Signature on Autograph Album Page - 1939
Autograph in pencil on album page, signed during the filming of The Hunchback of Notre Dame in 1939, in which Laughton starred in the title role as Quasimodo. Also signed on reverse by Hunchback director William Dieterle. From the collection of another actor of the same period.
CHARLES LAUGHTON (1899-1962) was an Academy Award-winning English-American stage and film actor, screenwriter, producer and two-time director, who became an American citizen in 1950.
While best known for his historical roles in films, he started his career as a remarkable stage actor. During a time when many serious stage actors despised the motion picture medium, seeing it only as a source of income, Laughton showed keen and serious interest in the pioneering possibilities of film, and later other media, such as radio, recordings, and TV, proving that quality work could be made available to audiences other than theatre-goers.
Laughton’s film roles in the 1930s were among his finest and consisted almost entirely of the costume and historical drama parts for which he is best remembered, among them White Woman (1933) in which he co-starred with Carole Lombard as a cockney river trader in the Malaysian jungle; Les Misérables (1935) as Javert, the police inspector; Mutiny on the Bounty (1935) as Captain Bligh, one of his most famous screen roles, co-starring with Clark Gable as Fletcher Christian; and Jamaica Inn, with Maureen O’Hara and Robert Newton, based on a novel about Cornish smugglers by Daphne du Maurier, and the last film Alfred Hitchcock directed in Britain before moving to Hollywood in the late 1930s. The films produced were not successful enough, and the company was saved from bankruptcy when RKO Pictures offered Laughton the title role of Quasimodo in The Hunchback of Notre Dame (1939). Laughton and Pommer had plans to make further films, but the outbreak of World War II, which implied the loss of many foreign markets, meant the end of the company.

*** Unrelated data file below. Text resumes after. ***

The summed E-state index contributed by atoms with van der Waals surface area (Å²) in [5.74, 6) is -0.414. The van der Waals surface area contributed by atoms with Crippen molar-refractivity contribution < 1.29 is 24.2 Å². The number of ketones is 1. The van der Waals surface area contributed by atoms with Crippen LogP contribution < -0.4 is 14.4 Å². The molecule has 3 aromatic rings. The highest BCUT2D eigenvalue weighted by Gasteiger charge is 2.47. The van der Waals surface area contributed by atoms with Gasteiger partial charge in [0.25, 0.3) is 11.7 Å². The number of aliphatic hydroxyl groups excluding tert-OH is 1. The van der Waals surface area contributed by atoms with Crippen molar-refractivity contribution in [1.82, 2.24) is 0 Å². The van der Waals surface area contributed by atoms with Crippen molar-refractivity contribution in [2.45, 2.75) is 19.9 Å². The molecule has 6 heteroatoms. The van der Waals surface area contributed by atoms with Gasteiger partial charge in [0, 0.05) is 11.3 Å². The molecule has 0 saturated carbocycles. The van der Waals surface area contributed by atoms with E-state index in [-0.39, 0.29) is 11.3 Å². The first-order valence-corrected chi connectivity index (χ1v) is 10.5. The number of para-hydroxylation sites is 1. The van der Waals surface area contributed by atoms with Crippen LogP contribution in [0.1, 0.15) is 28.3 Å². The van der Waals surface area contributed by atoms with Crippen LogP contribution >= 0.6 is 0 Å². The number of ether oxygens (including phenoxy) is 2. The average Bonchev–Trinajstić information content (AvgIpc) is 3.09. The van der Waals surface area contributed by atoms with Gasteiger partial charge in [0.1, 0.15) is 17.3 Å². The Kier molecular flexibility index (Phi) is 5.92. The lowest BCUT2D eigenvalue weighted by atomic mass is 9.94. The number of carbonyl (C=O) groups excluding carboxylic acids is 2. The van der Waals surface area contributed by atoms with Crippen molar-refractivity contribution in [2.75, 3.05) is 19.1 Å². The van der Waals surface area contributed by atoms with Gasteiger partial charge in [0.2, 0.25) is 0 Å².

He would also star in an up-dated version of Oscar Wilde’s The Canterville Ghost (1944), and in spite of Wilde’s original flavor being mangled in order to turn the story into a piece of wartime propaganda, he was able to recover irony and weary melancholia of the character as Wilde originally devised him.
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